Where A and B are unique constants for each component of the oil, T is the absolute temperature and Xi is the molar concentration of the component.  This equation is plotted in the next figure for very viscous oil.  The figure shows that the temperature is decreasing exponentially, so that viscosity has decreased from 100,000 cp to 1,000 cp as the temperature rises from 50°C to 300°C.  For practical purposes steam only reaches temperatures of 300°C because the steam temperature is controlled by the equilibrium partial pressure of water.  The very high temperatures shown in the figure can only be reached if the water evaporates, i.e., in an in situ combustion process.  Then the viscosities can decrease even more.
Effect of Temperature on Oil Viscosity
As noted above another method of reducing oil viscosity is to dissolve gas in the oil.  Dissolving a significant concentration of a small, low-viscosity molecule in a mixture of molecules with a large molecular weight has a very large effect on oil viscosity.  The figure below shows the effect of adding gas to dead oils with viscosities of 23,000 cp and 14,000 cp.  The figure shows that flue gas dissolved in the oil at 14 MPa reduces the oil’s viscosities by 90 percent before the oil is heated.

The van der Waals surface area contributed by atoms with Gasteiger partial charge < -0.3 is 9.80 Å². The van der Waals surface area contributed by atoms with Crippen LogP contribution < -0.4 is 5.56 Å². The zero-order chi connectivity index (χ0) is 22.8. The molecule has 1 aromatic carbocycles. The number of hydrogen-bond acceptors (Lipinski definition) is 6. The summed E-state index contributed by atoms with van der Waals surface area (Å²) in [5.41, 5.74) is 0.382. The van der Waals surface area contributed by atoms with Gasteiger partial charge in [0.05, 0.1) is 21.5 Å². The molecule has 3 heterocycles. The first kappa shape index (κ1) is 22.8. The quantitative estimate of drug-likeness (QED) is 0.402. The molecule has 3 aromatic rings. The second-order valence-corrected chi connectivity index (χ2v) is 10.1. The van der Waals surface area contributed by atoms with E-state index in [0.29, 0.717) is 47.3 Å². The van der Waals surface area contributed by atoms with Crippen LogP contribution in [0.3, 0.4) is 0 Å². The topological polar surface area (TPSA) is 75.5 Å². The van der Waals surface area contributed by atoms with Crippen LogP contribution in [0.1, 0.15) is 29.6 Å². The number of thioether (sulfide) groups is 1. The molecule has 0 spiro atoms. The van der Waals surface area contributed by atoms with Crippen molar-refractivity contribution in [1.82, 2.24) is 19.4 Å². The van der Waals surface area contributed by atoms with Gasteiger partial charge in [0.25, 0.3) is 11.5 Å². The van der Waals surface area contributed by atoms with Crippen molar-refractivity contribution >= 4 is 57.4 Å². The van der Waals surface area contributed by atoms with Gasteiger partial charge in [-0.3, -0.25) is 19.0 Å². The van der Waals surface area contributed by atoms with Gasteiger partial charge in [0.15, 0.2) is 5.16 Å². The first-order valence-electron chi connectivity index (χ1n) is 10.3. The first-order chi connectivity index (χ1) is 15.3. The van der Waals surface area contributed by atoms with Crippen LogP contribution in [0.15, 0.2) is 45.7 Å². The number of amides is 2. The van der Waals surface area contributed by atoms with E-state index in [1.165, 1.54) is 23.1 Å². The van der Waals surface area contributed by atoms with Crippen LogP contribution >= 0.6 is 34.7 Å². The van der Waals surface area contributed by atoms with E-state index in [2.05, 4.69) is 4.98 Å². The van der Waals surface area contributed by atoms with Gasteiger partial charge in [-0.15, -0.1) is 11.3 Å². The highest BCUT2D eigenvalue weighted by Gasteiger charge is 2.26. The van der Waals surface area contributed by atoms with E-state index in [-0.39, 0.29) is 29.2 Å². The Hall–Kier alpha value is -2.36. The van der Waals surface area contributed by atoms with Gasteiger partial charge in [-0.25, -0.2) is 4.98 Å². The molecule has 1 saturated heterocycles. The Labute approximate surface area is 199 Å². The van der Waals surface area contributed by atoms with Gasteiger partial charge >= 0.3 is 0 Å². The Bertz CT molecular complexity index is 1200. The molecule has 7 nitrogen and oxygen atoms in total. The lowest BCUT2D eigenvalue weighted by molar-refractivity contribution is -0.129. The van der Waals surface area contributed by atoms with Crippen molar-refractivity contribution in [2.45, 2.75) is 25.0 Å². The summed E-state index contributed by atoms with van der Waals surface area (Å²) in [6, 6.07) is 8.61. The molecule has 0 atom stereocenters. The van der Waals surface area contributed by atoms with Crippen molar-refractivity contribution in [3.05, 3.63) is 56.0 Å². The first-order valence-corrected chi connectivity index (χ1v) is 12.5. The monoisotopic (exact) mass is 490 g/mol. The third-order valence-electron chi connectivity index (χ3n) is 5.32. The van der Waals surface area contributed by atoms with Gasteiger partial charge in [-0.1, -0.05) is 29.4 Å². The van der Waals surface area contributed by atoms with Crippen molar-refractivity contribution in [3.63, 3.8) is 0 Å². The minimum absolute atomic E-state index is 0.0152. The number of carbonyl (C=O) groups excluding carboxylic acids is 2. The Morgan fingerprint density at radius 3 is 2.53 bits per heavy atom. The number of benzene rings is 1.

Effect of Gas Oil Ratio on Heavy Oil Viscosity

     It is important to recognize that a gas moves much faster than steam because steam can only advance when the reservoir is heated to the steam temperature.  So adding a gas to either steam or using high pressure in-situ combustion can both decrease the oil’s viscosity ahead of the heated zone.  Gas has two effects.  The first is to reduce the viscosity in the oil ahead of the steam front.  This is shown the figure below, where a region of higher GOR precedes the steam front in the simplified schematic of a high-pressure in-situ combustion process.  The GOR is high when the temperature is low.  Then the GOR decreases as the oil is heated until the steam zone is entered where there is little gas in the oil.  The oil’s viscosity is kept low than by the high temperature.  Any gas added to the steam has this effect on oil viscosity.  So addition of nitrogen, CO2 of reservoir gas to steam all can accelerate oil production.